[SciPy-User] synchronizing timestamps from different systems; unpaired linear regression

Chris Rodgers xrodgers@gmail....
Thu Apr 12 00:02:47 CDT 2012


The platform is specialized because the data come from equipment in my
lab. One system is a 3KHz real-time operating system detecting voltage
pulses on one input. The other is a data-acquistion card sampling at
30KHz and detecting deflections on another input. The temporal
uncertainty arises not from the raw sampling rates but from the
uncertainties in the pulse detection algorithms.

> Yes, that's why I was suggesting doing something similar to your
> current algorithm, but different in ways that might avoid this problem
I could be wrong but I think your suggestion retains the matching
problem implicitly, because it uses the closest value in X to the
transformed point from Y.

I wrote a new objective function that uses the sum of squared error
between every value in X and every transformed point from Y (but
thresholds any squared error that is above a certain point). I played
around with this function, and the one you suggested, and a couple of
others, using scipy.optimize.brute. It was a fun exercise but the
energy landscape is pathological. There are local minima for every
nearby mismatch error, and the minimum corresponding to the true
solution is extremely narrow and surrounded by peaks. The problem is
that a good guess for one parameter (dilation say) means that a small
error in the other parameter (offset) results in a very bad solution.

It still feels like there should be a way to do this from the
statistics of the input. I tried some crazier things like taking many
subsamples of X and Y, fitting them, and then looking at the
distribution of all the discovered fits. But the problem with this is
that I'm very unlikely to choose useful subsamples, of course. I think
I'll have to use the brute force approach with very fine sampling, or
one of the practical hardware solutions suggested previously.

Thanks!
Chris

On Wed, Apr 11, 2012 at 9:53 AM, Charles R Harris
<charlesr.harris@gmail.com> wrote:
>
>
> On Wed, Apr 11, 2012 at 10:37 AM, Nathaniel Smith <njs@pobox.com> wrote:
>>
>> On Wed, Apr 11, 2012 at 5:16 AM, Chris Rodgers <xrodgers@gmail.com> wrote:
>> > Re Nathaniel's suggestion:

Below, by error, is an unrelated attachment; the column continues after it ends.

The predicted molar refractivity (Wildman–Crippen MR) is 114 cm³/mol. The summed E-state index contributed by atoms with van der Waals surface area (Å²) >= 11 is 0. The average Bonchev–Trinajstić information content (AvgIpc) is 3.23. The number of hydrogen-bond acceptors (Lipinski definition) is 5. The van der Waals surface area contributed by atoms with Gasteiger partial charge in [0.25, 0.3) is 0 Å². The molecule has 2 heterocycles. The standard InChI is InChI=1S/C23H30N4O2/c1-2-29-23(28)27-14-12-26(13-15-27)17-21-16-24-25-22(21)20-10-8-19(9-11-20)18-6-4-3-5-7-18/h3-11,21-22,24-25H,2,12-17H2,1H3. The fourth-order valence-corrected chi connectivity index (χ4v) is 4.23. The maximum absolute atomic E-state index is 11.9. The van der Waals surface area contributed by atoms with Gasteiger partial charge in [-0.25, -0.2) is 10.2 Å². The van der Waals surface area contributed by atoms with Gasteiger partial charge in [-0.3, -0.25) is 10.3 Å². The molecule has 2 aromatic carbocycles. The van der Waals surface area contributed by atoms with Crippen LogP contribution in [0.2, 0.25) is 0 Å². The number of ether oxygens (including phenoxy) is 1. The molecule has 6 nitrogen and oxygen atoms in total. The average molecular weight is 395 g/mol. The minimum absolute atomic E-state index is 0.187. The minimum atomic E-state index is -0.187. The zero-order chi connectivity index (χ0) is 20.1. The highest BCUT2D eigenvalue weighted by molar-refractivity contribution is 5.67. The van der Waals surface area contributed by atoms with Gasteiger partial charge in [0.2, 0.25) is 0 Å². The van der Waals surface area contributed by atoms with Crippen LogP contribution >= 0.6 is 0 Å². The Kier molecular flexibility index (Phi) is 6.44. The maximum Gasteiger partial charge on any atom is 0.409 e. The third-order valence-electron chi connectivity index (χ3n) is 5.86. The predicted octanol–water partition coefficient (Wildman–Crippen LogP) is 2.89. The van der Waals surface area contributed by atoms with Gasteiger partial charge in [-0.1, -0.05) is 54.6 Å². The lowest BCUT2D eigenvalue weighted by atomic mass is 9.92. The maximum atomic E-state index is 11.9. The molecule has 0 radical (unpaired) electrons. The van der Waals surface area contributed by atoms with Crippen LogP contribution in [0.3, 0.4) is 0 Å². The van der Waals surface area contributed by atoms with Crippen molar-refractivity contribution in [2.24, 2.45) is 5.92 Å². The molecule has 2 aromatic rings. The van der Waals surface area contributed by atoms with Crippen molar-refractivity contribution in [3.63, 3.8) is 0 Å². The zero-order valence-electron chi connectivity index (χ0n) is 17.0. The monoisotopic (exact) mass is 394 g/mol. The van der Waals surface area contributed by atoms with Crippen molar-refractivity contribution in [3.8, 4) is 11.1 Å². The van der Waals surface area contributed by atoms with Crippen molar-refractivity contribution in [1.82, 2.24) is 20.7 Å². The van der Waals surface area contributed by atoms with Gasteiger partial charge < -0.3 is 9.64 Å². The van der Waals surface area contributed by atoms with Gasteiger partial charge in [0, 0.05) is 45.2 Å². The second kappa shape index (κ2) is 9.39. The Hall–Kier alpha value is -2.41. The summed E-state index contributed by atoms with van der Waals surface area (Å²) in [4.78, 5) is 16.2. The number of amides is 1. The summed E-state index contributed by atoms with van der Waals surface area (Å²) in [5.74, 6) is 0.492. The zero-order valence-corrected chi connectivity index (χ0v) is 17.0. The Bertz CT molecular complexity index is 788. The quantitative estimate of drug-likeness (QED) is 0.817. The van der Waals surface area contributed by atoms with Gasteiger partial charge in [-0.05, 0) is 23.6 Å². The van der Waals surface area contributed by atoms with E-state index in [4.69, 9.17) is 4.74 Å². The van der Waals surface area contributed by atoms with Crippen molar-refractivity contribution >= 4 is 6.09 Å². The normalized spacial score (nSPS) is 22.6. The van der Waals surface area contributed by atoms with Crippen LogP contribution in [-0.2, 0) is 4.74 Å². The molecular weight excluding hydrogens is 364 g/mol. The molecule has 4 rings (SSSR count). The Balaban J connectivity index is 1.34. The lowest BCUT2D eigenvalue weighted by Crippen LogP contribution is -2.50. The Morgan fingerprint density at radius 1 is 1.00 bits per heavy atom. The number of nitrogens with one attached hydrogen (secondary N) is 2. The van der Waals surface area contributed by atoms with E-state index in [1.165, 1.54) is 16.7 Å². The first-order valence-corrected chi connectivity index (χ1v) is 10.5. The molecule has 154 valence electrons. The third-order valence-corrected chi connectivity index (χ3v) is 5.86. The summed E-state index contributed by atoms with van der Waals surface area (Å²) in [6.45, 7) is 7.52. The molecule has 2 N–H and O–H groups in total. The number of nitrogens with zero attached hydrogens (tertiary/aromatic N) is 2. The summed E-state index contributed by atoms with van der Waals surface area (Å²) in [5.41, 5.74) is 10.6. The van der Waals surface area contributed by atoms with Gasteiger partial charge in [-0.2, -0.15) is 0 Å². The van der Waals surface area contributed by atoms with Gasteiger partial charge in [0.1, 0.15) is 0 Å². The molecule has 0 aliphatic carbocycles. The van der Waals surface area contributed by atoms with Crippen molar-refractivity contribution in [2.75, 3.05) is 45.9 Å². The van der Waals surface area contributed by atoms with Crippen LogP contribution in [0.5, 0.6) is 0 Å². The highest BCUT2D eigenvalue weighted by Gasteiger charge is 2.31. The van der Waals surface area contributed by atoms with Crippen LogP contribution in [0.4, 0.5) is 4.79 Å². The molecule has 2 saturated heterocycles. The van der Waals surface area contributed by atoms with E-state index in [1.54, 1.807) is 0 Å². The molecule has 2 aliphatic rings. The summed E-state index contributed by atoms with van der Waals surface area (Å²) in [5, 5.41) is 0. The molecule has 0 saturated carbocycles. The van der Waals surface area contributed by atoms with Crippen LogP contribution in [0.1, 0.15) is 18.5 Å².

>> > I think this is pretty similar to the algorithm I'm currently using.
>> > Pseudocode:
>> >
>> > current_guess = estimate_from_correlation(x, y)
>> > for timescale in decreasing_order:
>> >  xm, ym = find_matches(
>> >    x, y, current_guess, within=timescale)
>> >  current_guess = linfit(xm, ym)
>> >
>> > The problem is the local minima caused by mismatch errors. If the
>> > clockspeed estimate is off, then late events are incorrectly matched
>> > with a delay of one event. Then the updated guess moves closer to this
>> > incorrect solution. So by killing off the points that disagree, we
>> > reinforce the current orthodoxy!
>>
>> Yes, that's why I was suggesting doing something similar to your
>> current algorithm, but different in ways that might avoid this problem
>> :-).
>>
>> > Actually the truest objective function would be the number of matches
>> > within some specified error.
>> > ERR = .1
>> > def objective(offset, clockspeed):
>> >   # adjust parametrization to suit
>> >   adj_y_times = y_times * clockspeed + offset
>> >   closest_x_times = np.searchsorted(x_midpoints, adj_y_times)
>> >   pred_err = abs(adj_y_times - x_midpoints[closest_x_times])
>> >   closest_good = closest_x_times[pred_err < ERR]
>> >   return len(unique(closest_good))
>> >
>> >
>> > That function has some ugly non-smoothness due to the
>> > len(unique(...)). Would something like optimize.brent work for this or
>> > am I on the wrong track?
>>
>> That also has the problem that the objective function is totally flat
>> whenever the points are all within ERR, so you are guaranteed to get
>> an offset inaccuracy on the same order of magnitude as ERR. It sounds
>> like your clocks have a lot of jitter, though, if you can't do better
>> than 10 ms agreement, so maybe you can't get more accurate than that
>> anyway.
>>
>
> I'd like to know the platform. The default Window's clock ticks at 15 Hz,
> IIRC.
>
> <snipL
>
> Chuck
>
>
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